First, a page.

What is bartleby the scrivener about
Bartleby the Scrivener by Herman MelvilleAcademics hail it as the beginning of modernism, but to readers around the world—even those daunted by Moby-Dick—Bartleby the Scrivener is simply one of the most absorbing and moving novellas ever. Set in the mid-19th century on New York Citys Wall Street, it was also, perhaps, Herman Melvilles most prescient story: what if a young man caught up in the rat race of commerce finally just said, I would prefer not to?
The tale is one of the final works of fiction published by Melville before, slipping into despair over the continuing critical dismissal of his work after Moby-Dick, he abandoned publishing fiction. The work is presented here exactly as it was originally published in Putnams magazine—to, sadly, critical disdain.
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Bartleby the Scrivener Summary
Which guides should we add? Request one! Sign In Sign Up. Plot Summary. Bartleby, the Scrivener. All Symbols Walls Dead Letters. LitCharts Teacher Editions.
Like many artists, Melville felt constrained to choose between art and money. The turning point of his career came in Instead, he cultivated a more spiritual language to express the darker, enigmatic side of the soul. Like his letters, Melville's style became tortuous and demanding; his themes questioned the nature of good and evil and what he perceived as upheaval in universal order. His readers, accustomed to the satisfying rough and tumble of his sea yarns, were unable to make the leap from straightforward adventure tale to probing fiction. The gems hidden among lengthy, digressive passages required more concentrative effort than readers were capable of or willing to put forth. Challenged to delve into the perplexities of morality, Melville avoided the more obvious superficialities and plunged determinedly into greater mysteries.
"Bartleby the Scrivener"
Soon, the men are startled by the figure of a woman emerging from the gloom; they discover that it is a sculpture, made from korl the waste-product of iron works by one of the workers, Wolfe. The sculpture, a portrait of a beseeching woman with a spiritual hunger in her face, prompts the men to a long dialogue on justice and inequality, labor and genius. The artist-worker, Wolfe, impoverished and illiterate, shares no language in which to communicate with these men except his gift for representation. His work of art unites the polis, however briefly, in shared contemplation. He dies in prison, apparently by starving himself to death in an eerie premonition along with the clerkly milieu of Kafka.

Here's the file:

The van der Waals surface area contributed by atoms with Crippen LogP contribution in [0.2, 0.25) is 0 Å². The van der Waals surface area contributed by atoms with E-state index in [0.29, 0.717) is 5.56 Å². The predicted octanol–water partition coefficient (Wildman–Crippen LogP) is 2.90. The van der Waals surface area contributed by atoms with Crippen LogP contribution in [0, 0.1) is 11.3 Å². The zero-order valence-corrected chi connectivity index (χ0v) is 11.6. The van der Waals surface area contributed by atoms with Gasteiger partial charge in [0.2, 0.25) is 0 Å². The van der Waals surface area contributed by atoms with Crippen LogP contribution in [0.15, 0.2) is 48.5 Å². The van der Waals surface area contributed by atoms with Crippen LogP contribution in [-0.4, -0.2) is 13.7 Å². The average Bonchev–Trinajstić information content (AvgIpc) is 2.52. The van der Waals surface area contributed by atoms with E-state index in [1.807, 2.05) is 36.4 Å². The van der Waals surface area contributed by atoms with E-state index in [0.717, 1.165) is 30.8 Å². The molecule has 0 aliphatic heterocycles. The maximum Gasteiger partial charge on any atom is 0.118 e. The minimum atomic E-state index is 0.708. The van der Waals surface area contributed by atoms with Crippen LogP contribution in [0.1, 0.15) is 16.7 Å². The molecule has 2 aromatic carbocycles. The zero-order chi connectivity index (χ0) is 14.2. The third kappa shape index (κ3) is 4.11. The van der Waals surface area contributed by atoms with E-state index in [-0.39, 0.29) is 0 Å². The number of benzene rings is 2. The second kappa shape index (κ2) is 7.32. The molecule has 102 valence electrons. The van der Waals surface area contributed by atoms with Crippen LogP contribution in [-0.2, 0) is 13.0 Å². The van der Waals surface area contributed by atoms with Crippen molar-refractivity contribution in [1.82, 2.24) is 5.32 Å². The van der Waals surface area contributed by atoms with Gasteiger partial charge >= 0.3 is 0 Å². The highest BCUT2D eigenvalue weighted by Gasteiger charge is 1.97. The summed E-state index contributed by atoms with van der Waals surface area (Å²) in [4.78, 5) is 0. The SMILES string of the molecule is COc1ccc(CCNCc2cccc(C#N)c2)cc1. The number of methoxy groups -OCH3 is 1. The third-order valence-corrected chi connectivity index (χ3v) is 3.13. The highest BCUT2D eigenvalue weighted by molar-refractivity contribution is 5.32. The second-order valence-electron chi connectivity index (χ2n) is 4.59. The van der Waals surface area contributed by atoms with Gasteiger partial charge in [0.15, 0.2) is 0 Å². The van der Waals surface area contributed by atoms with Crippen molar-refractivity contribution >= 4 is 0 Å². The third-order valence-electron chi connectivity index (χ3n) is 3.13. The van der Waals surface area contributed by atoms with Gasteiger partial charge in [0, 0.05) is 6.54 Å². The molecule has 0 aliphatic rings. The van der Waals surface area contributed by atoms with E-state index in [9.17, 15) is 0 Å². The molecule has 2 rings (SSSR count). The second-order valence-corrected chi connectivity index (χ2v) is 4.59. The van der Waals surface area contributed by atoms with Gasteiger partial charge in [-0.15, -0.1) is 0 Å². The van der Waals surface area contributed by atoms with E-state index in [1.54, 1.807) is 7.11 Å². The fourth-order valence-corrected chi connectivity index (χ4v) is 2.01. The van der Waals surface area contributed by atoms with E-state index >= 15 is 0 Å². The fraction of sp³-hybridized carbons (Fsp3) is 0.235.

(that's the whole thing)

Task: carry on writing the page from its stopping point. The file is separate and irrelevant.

This story, in its most basic, stripped-down form, is a simple one: a successful lawyer, in need of assistance, hires a new scrivener a kind of human Xerox machine to join his small firm. Enter Bartleby, a quiet, initially efficient, anti-social little man. Bartleby proceeds to work well as a copyist, but refuses to help out with any other office tasks — or rather, he simply "prefers" not to. The lawyer and his other employees are shocked, but Bartleby just won't do what they ask. Bartleby is always in the office, either working or staring out the window at a facing wall, and it turns out that he actually lives in the office. Eventually, this refusal grows more bizarre, when Bartleby announces that he will no longer work as a copyist — but prefers simply to stay in the office and not do any work. Finally, he is firmly asked to leave…but he just doesn't.